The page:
It had been a long couple of weeks consisting of twelve to sixteen hour work days. In a boat building facility that felt an awful lot like what I imagine prison would feel like. Thankfully, I have never had any run ins with the law. So I don’t know if my thoughts are even close to accurate. All I could think about was getting out to paradise. As the days got closer, I could feel the fly line in my striping hand. But I put up with all of this dirty work consisting of block sanding and painting. For it’ll ultimately lead to more goodies for my addiction.
I managed to somehow weasel my way into getting three days off in the middle of the contract we were on at work. So on the first day, I met up with my good friends Ryan Masih Das and Warren Chin for a trip to Flamingo. We made our routine pit stop at Don’s Bait and Tackle to talk trash with Ashley and grab some ice.
We continued on our trek to the park. Once on the water, we saw that there was absolutely no water on the flats. There was a morning low, with a strong north wind pushing all the water off the flats. We managed to find several schools of fish. Some were very sketchy and would dart off at first sight. We found some giants laid up that were not willing to eat. And we also found a share of overly aggressive smaller guys in the potholes. We knew this day wasn’t going to be a big numbers day because of the conditions, but we were okay with that. Because while others were off in the creeks and the coast shrimp fishing, we were out front in the skinny in a poling skiff chasing fish. Doing what we love. Rather than tossing shrimp at shorelines and creek mouth catching 86 rat reds.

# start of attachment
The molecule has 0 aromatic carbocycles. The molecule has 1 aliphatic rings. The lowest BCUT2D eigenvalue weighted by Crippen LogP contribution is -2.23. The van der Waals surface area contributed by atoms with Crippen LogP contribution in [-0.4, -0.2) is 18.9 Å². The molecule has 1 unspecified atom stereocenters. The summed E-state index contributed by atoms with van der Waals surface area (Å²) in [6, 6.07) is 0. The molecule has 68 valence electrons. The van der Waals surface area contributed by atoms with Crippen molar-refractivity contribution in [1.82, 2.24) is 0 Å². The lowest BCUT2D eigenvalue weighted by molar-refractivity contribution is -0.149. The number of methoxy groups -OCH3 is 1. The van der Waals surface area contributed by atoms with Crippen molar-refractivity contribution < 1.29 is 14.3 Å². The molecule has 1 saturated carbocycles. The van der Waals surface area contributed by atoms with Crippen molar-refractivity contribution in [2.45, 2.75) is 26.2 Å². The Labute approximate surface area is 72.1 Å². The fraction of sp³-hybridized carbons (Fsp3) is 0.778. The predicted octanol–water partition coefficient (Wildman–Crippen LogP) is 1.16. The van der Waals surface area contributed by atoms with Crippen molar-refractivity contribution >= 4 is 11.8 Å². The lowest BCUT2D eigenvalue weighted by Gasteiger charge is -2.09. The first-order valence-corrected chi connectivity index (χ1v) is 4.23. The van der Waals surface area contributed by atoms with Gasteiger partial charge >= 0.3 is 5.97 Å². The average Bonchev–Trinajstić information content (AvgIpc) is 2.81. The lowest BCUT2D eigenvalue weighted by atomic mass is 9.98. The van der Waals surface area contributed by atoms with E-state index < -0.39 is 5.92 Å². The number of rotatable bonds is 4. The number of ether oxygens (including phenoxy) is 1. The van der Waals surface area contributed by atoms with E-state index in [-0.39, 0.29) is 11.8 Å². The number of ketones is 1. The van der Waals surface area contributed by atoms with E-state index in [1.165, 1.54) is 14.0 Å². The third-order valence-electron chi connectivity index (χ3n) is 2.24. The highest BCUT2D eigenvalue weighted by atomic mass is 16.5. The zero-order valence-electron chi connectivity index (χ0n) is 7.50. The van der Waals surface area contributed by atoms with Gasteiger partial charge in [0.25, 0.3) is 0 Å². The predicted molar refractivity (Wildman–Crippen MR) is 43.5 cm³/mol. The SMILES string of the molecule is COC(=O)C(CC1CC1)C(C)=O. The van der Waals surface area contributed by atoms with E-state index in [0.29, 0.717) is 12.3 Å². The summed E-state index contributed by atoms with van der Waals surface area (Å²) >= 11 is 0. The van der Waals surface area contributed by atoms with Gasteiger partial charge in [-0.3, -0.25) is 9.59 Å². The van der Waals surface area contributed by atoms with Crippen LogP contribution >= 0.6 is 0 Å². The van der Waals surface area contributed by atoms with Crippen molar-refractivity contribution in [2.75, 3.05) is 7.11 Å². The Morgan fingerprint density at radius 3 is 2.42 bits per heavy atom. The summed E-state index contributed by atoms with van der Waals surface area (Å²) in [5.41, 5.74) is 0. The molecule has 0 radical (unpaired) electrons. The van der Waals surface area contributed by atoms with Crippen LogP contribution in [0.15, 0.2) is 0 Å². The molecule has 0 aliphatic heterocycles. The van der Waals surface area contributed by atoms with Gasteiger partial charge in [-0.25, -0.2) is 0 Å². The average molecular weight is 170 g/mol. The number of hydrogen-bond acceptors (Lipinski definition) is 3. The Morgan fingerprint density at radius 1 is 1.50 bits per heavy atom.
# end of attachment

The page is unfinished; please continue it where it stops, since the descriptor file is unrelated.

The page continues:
I cannot remember the exact amount of fish caught, but it was nothing to brag about. Some slot reds and a few large trout. It was a very foggy morning.
Day two on the water, was a different story. I hitched up my 2012 Ankona Copperhead Tournament Series “Gen Two” and was on my way. I was headed to the park with a buddy who had never really done any flats fishing. I had put him on his first redfish a couple weeks before, but it was a single tailer. He then switched up with his buddy that blew shot after shot at tailing reds to finally catch one at the end of the day. So on this day, he was looking to put a whooping on the reds.